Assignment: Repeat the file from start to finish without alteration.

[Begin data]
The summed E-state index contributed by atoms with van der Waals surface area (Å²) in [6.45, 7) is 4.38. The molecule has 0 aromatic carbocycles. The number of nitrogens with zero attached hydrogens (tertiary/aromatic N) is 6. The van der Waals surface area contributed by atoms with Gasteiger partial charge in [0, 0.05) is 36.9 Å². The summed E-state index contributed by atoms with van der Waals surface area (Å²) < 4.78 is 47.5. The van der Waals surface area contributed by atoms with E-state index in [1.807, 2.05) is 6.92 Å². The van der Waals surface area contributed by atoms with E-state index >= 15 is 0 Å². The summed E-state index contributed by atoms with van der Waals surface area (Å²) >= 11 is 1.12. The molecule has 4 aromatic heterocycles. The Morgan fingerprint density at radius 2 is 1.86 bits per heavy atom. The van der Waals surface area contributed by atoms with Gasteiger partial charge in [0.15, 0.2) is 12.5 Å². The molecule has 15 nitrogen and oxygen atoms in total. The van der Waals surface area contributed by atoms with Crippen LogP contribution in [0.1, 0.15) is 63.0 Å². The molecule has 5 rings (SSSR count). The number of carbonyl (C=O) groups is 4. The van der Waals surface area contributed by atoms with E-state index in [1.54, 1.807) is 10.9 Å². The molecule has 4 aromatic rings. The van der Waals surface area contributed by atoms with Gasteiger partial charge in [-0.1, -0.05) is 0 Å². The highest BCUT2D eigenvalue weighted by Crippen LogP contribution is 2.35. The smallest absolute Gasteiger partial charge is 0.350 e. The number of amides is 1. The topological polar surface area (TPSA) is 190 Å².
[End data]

The summed E-state index contributed by atoms with van der Waals surface area (Å²) in [6.45, 7) is 4.38. The molecule has 0 aromatic carbocycles. The number of nitrogens with zero attached hydrogens (tertiary/aromatic N) is 6. The van der Waals surface area contributed by atoms with Gasteiger partial charge in [0, 0.05) is 36.9 Å². The summed E-state index contributed by atoms with van der Waals surface area (Å²) < 4.78 is 47.5. The van der Waals surface area contributed by atoms with E-state index in [1.807, 2.05) is 6.92 Å². The van der Waals surface area contributed by atoms with E-state index >= 15 is 0 Å². The summed E-state index contributed by atoms with van der Waals surface area (Å²) >= 11 is 1.12. The molecule has 4 aromatic heterocycles. The Morgan fingerprint density at radius 2 is 1.86 bits per heavy atom. The van der Waals surface area contributed by atoms with Gasteiger partial charge in [0.15, 0.2) is 12.5 Å². The molecule has 15 nitrogen and oxygen atoms in total. The van der Waals surface area contributed by atoms with Crippen LogP contribution in [0.1, 0.15) is 63.0 Å². The molecule has 5 rings (SSSR count). The number of carbonyl (C=O) groups is 4. The van der Waals surface area contributed by atoms with E-state index in [1.54, 1.807) is 10.9 Å². The molecule has 4 aromatic rings. The van der Waals surface area contributed by atoms with Gasteiger partial charge in [-0.1, -0.05) is 0 Å². The highest BCUT2D eigenvalue weighted by Crippen LogP contribution is 2.35. The smallest absolute Gasteiger partial charge is 0.350 e. The number of amides is 1. The topological polar surface area (TPSA) is 190 Å².